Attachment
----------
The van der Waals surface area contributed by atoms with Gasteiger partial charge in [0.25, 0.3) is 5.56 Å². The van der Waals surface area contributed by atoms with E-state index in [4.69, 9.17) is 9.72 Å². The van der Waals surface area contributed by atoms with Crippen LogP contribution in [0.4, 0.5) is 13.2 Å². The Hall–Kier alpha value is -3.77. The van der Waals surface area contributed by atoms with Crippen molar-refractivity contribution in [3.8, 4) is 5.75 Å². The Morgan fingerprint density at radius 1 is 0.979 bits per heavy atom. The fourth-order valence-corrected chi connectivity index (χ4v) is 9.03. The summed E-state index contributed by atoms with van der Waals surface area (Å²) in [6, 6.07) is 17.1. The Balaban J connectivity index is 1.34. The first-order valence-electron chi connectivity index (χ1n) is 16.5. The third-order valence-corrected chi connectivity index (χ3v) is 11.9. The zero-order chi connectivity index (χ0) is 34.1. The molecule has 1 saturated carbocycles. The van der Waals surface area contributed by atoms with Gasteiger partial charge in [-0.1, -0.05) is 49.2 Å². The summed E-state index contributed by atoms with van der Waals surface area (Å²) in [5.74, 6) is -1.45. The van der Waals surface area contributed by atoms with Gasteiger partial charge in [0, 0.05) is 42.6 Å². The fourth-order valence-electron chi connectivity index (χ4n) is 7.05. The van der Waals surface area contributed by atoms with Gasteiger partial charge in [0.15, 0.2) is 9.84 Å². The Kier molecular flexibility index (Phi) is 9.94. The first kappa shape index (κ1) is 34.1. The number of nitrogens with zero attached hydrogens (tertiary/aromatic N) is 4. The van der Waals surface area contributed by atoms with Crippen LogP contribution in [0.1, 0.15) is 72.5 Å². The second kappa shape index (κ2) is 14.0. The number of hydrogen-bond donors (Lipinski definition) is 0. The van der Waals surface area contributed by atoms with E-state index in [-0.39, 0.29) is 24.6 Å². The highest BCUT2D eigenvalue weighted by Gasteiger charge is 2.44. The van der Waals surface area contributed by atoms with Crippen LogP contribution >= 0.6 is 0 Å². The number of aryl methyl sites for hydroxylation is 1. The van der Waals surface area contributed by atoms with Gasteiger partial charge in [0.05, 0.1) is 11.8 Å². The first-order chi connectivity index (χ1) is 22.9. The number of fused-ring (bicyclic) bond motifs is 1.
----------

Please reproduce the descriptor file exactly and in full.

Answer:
The van der Waals surface area contributed by atoms with Gasteiger partial charge in [0.25, 0.3) is 5.56 Å². The van der Waals surface area contributed by atoms with E-state index in [4.69, 9.17) is 9.72 Å². The van der Waals surface area contributed by atoms with Crippen LogP contribution in [0.4, 0.5) is 13.2 Å². The Hall–Kier alpha value is -3.77. The van der Waals surface area contributed by atoms with Crippen molar-refractivity contribution in [3.8, 4) is 5.75 Å². The Morgan fingerprint density at radius 1 is 0.979 bits per heavy atom. The fourth-order valence-corrected chi connectivity index (χ4v) is 9.03. The summed E-state index contributed by atoms with van der Waals surface area (Å²) in [6, 6.07) is 17.1. The Balaban J connectivity index is 1.34. The first-order valence-electron chi connectivity index (χ1n) is 16.5. The third-order valence-corrected chi connectivity index (χ3v) is 11.9. The zero-order chi connectivity index (χ0) is 34.1. The molecule has 1 saturated carbocycles. The van der Waals surface area contributed by atoms with Gasteiger partial charge in [-0.1, -0.05) is 49.2 Å². The summed E-state index contributed by atoms with van der Waals surface area (Å²) in [5.74, 6) is -1.45. The van der Waals surface area contributed by atoms with Gasteiger partial charge in [0, 0.05) is 42.6 Å². The fourth-order valence-electron chi connectivity index (χ4n) is 7.05. The van der Waals surface area contributed by atoms with Gasteiger partial charge in [0.15, 0.2) is 9.84 Å². The Kier molecular flexibility index (Phi) is 9.94. The first kappa shape index (κ1) is 34.1. The number of nitrogens with zero attached hydrogens (tertiary/aromatic N) is 4. The van der Waals surface area contributed by atoms with Crippen LogP contribution in [0.1, 0.15) is 72.5 Å². The second kappa shape index (κ2) is 14.0. The number of hydrogen-bond donors (Lipinski definition) is 0. The van der Waals surface area contributed by atoms with E-state index in [-0.39, 0.29) is 24.6 Å². The highest BCUT2D eigenvalue weighted by Gasteiger charge is 2.44. The van der Waals surface area contributed by atoms with Crippen LogP contribution >= 0.6 is 0 Å². The number of aryl methyl sites for hydroxylation is 1. The van der Waals surface area contributed by atoms with Gasteiger partial charge in [0.05, 0.1) is 11.8 Å². The first-order chi connectivity index (χ1) is 22.9. The number of fused-ring (bicyclic) bond motifs is 1.